- On 06/12/2016
Hiring staff is a skill that isn’t covered in medical school. Yet getting good employees is key to the success of your medical practice.
Having a clear picture of what you expect from staff members and their roles is a good start. This will help you create detailed job descriptions and give you a concrete way to cross-check a candidate’s ability to perform in the role.
When interviewing candidates – do your due diligence. It is a huge waste of your time, as well as the employee’s, if the person you hire is not right for the job. Take the time to find someone who can not only perform the role competently, but you will enjoy working alongside. Life is too short to spend your working hours with people you don’t like being around. It is a good idea for both employer and employee to have an agreed probation period. Also, be sure that any offers of employment and contracts meet Fairwork and Award requirements.
When it comes to retaining new staff, the trick is to give them the best possible chance of succeeding. Give employees a thorough and well-structured induction and orientation program.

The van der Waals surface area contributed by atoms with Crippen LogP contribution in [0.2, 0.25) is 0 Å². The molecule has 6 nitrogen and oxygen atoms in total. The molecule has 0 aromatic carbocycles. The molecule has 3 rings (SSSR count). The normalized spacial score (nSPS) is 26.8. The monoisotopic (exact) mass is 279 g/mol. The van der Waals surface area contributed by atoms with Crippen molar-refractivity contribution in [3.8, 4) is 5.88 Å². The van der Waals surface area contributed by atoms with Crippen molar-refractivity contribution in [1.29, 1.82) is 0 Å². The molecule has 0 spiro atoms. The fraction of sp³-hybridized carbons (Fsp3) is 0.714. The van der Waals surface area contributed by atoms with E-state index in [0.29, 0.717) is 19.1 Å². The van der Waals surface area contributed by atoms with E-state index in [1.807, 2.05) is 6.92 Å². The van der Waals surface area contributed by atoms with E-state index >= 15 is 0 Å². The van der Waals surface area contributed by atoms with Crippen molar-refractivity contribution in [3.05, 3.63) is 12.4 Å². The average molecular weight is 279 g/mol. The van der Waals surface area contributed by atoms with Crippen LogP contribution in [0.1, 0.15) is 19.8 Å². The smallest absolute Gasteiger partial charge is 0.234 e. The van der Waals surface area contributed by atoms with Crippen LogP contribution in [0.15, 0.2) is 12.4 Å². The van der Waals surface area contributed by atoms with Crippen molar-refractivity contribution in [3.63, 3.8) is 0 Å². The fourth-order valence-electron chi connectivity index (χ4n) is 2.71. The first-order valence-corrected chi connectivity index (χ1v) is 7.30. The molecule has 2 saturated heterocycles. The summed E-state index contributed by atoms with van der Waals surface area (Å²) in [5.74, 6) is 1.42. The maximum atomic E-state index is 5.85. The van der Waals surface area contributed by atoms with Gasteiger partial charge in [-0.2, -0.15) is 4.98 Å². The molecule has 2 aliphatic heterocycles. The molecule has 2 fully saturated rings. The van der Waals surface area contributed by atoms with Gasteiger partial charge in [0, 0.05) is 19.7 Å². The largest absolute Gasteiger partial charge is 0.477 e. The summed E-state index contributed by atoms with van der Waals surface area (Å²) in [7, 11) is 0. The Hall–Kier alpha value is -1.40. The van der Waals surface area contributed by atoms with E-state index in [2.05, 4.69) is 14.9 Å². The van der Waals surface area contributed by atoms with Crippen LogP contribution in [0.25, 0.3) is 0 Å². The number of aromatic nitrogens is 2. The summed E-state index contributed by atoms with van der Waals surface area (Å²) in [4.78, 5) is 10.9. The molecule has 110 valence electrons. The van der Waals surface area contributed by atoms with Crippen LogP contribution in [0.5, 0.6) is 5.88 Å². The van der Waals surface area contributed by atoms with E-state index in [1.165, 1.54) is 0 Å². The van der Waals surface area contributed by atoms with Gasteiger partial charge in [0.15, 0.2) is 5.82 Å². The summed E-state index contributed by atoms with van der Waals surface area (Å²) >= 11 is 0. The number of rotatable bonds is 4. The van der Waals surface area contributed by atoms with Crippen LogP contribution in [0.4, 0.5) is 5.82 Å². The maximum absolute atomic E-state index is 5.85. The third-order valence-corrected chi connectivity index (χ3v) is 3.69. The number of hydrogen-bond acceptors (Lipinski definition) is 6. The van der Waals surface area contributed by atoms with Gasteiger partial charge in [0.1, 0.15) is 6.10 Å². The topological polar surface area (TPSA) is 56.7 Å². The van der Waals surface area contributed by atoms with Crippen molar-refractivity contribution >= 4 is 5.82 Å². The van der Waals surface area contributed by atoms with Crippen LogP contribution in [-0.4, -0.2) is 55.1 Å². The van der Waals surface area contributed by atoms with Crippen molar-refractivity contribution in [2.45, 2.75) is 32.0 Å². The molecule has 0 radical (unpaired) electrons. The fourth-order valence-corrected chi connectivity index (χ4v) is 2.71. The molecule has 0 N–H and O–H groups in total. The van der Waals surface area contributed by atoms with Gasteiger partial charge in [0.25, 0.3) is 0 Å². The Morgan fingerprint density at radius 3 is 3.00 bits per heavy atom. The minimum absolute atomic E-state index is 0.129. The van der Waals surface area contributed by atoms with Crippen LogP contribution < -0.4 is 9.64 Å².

Check in with (not up on) new staff to make sure they understand their role and to see if they have lingering questions that have not yet been answered. Make sure they are not too stressed or overwhelmed with their new responsibilities, and if they are, discuss whether their responsibilities need to be pared back slightly until they get more familiar with their role.
New hires have lots of questions, which is great – it’s how everyone learns. But it’s a good idea to tell your new employee who the best person is to direct all questions to, so other staff are not repeatedly interrupted.
Every job has “unwritten” rules based on the employer’s preferences. If you want all calls answered within three rings regardless of whether the employee is speaking with another staff member or patient, then make sure they know that.
And after the initial settling in period – look at ways to keep employees long term. Patients like coming in to see a familiar face, particularly in a medical office atmosphere, where they may have anxiety about their health. Keeping staff loyal is good for your practice and saves you time and money in constantly hiring and re-training new staff. So make the necessary investment. Make sure your remuneration is competitive. Also look at other ways to improve staff morale – regular lunches, quarterly dinners or birthday recognition are simple ways to treat staff and improve their overall job satisfaction.
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